As IT security consultants, we are constantly surveying the landscape to see what the next threat will be for our clients. What made Heartbleed so dangerous is that it existed in a piece of software that most Internet users depend on (infrastructure) and that the exploit itself yielded immediately consumable security data (payload) like certificate keys, user names and passwords, and other sensitive information. In other words, the more dependent you are on the type of infrastructure that is exploited, the larger the potential audience will be.

Most people depend on the same types of infrastructure whether they know it or not like the operating system that runs on their desktop, laptop, tablet or smart phone, DNS servers, mail servers, browsers, and all sorts of software libraries that these and other applications/devices use all of the time.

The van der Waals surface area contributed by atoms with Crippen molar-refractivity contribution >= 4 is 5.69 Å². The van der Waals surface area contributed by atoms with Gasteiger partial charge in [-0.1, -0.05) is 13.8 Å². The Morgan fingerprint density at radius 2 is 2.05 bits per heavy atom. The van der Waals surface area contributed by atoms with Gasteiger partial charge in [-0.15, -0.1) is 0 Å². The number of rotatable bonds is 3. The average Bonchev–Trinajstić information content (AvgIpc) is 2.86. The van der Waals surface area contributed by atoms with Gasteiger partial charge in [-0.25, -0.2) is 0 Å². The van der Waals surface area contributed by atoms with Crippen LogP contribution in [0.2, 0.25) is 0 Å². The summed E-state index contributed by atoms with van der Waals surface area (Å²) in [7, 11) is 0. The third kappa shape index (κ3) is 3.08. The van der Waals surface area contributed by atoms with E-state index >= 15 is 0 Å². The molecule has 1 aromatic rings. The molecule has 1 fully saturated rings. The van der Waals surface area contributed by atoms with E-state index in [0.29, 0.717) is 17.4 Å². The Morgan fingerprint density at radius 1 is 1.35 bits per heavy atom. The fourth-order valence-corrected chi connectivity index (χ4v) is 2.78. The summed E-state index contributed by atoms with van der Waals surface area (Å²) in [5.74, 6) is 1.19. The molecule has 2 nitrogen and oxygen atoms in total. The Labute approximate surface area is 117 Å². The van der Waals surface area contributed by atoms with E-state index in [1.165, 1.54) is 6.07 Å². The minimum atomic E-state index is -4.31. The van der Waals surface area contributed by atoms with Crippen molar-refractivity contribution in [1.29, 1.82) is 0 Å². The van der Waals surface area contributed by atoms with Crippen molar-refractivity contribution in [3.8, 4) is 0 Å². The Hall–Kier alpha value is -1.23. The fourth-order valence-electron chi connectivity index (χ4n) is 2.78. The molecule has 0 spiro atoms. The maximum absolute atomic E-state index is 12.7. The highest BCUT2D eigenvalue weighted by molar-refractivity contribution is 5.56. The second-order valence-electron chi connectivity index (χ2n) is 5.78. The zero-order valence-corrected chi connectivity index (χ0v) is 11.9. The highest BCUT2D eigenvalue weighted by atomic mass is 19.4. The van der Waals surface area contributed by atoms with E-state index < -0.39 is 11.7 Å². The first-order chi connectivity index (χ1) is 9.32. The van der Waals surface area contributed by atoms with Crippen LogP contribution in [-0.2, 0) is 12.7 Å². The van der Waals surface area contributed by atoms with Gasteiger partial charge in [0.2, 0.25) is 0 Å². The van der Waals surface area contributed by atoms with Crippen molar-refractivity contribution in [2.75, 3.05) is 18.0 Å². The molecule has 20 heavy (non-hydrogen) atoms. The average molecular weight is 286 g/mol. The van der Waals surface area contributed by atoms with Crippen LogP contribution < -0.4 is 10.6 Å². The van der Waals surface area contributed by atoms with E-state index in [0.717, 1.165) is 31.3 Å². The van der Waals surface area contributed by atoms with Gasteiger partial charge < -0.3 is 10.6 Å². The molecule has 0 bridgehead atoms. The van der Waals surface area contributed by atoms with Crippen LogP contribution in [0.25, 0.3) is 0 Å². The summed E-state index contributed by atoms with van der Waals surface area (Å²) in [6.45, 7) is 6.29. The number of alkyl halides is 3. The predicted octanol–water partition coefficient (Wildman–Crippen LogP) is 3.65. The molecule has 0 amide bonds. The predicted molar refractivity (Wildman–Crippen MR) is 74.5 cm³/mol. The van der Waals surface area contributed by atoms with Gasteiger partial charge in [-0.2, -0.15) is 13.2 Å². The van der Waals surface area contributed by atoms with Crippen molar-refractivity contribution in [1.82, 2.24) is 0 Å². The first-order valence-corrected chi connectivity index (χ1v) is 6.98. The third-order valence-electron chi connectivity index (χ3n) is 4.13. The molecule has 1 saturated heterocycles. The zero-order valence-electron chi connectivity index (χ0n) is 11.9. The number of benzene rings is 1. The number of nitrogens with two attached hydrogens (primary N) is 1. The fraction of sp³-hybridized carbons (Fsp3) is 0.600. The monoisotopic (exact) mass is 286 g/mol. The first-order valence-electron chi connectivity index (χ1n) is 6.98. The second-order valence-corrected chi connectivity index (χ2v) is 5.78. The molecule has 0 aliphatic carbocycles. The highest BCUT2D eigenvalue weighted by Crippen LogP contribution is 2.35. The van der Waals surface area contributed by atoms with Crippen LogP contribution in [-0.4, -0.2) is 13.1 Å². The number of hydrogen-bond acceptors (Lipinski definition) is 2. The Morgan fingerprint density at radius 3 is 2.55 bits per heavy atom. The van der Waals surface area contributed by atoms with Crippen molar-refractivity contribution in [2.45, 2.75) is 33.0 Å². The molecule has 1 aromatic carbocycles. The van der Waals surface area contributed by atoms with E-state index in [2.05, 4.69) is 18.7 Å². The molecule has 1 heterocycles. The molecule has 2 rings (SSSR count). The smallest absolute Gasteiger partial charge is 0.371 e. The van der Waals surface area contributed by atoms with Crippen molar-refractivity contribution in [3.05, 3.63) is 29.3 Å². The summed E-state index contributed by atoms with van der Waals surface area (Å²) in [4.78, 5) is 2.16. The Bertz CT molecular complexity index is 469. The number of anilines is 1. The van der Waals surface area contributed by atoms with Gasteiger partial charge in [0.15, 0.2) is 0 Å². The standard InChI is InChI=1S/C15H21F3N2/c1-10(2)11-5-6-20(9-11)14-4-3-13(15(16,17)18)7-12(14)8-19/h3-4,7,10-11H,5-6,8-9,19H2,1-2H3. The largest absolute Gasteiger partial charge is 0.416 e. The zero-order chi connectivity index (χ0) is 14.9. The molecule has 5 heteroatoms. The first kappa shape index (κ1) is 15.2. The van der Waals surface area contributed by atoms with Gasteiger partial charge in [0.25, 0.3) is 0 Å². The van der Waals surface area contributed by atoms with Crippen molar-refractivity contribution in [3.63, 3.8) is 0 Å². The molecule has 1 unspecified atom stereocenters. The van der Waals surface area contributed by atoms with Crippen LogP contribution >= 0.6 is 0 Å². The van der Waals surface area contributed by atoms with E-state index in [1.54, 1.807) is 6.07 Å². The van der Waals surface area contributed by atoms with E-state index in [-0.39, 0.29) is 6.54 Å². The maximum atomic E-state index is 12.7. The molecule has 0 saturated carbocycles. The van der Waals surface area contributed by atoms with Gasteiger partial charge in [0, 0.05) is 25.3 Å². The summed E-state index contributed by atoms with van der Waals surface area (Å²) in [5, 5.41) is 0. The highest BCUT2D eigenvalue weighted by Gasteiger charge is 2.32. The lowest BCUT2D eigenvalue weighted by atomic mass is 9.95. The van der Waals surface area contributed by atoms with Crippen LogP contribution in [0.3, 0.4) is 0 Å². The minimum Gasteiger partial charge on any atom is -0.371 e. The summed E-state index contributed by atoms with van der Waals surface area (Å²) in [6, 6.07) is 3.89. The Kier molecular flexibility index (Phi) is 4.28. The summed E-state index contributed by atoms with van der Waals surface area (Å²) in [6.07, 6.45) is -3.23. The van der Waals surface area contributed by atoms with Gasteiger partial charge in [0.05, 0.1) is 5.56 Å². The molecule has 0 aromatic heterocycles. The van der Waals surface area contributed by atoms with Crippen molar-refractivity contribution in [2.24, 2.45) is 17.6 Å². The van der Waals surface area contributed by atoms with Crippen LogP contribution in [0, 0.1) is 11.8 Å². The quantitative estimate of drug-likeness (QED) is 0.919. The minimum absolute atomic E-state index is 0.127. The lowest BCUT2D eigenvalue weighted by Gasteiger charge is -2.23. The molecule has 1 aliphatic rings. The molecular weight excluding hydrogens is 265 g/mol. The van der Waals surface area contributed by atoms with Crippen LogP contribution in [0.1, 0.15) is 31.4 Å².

In all likelihood, there are two vectors where the next kind of Heartbleed-like problem will come from:

1)an exploit with a specific fundamental service/device like DNS – which allows people to use names like www.google.com instead of IP addresses like 192.168.1.100) – or a Cisco router

2)an exploit with a common software library function like OpenSSL – which many websites and services use to provide communication security and privacy – that many other systems, services and devices depend on

Obviously, the latter is much more egregious in that like Heartbleed the common software would be used by many different vendors, operating systems, devices and applications which makes resolving the problem significantly more complex and unpredictable. To be specific, it’s likely to be some type of Open Source software just like OpenSSL was.